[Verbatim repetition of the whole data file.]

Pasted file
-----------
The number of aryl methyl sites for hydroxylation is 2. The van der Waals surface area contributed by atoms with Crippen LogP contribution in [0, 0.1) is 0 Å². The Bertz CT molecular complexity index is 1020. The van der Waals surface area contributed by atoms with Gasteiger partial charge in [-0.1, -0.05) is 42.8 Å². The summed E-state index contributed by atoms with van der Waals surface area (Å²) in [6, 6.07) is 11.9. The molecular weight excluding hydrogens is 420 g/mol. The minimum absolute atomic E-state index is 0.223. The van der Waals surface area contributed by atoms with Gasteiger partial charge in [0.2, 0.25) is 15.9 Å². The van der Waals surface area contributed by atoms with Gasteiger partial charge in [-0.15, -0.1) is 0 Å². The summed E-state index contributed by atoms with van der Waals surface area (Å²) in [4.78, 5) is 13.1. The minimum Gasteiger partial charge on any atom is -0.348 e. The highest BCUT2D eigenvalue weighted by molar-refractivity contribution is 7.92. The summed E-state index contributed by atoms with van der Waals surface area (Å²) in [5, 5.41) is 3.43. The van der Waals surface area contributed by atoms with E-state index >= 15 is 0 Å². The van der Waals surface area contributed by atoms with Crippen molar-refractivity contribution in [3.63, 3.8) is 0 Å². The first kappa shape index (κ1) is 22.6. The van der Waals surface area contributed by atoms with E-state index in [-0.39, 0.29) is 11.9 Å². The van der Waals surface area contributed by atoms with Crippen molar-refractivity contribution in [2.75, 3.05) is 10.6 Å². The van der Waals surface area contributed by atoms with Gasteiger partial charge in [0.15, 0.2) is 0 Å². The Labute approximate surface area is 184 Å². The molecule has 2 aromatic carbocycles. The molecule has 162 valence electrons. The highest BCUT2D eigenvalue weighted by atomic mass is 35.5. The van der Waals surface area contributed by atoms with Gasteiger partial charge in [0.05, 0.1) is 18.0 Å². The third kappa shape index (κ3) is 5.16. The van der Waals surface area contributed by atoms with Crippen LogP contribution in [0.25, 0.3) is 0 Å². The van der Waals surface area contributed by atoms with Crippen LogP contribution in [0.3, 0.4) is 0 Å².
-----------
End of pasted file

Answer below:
The number of aryl methyl sites for hydroxylation is 2. The van der Waals surface area contributed by atoms with Crippen LogP contribution in [0, 0.1) is 0 Å². The Bertz CT molecular complexity index is 1020. The van der Waals surface area contributed by atoms with Gasteiger partial charge in [-0.1, -0.05) is 42.8 Å². The summed E-state index contributed by atoms with van der Waals surface area (Å²) in [6, 6.07) is 11.9. The molecular weight excluding hydrogens is 420 g/mol. The minimum absolute atomic E-state index is 0.223. The van der Waals surface area contributed by atoms with Gasteiger partial charge in [0.2, 0.25) is 15.9 Å². The van der Waals surface area contributed by atoms with Gasteiger partial charge in [-0.15, -0.1) is 0 Å². The summed E-state index contributed by atoms with van der Waals surface area (Å²) in [4.78, 5) is 13.1. The minimum Gasteiger partial charge on any atom is -0.348 e. The highest BCUT2D eigenvalue weighted by molar-refractivity contribution is 7.92. The summed E-state index contributed by atoms with van der Waals surface area (Å²) in [5, 5.41) is 3.43. The van der Waals surface area contributed by atoms with E-state index >= 15 is 0 Å². The van der Waals surface area contributed by atoms with Crippen molar-refractivity contribution in [3.63, 3.8) is 0 Å². The first kappa shape index (κ1) is 22.6. The van der Waals surface area contributed by atoms with E-state index in [-0.39, 0.29) is 11.9 Å². The van der Waals surface area contributed by atoms with Crippen molar-refractivity contribution in [2.75, 3.05) is 10.6 Å². The van der Waals surface area contributed by atoms with Gasteiger partial charge in [0.15, 0.2) is 0 Å². The Labute approximate surface area is 184 Å². The molecule has 2 aromatic carbocycles. The molecule has 162 valence electrons. The highest BCUT2D eigenvalue weighted by atomic mass is 35.5. The van der Waals surface area contributed by atoms with Gasteiger partial charge in [0.05, 0.1) is 18.0 Å². The third kappa shape index (κ3) is 5.16. The van der Waals surface area contributed by atoms with Crippen LogP contribution in [0.25, 0.3) is 0 Å². The van der Waals surface area contributed by atoms with Crippen LogP contribution in [0.3, 0.4) is 0 Å².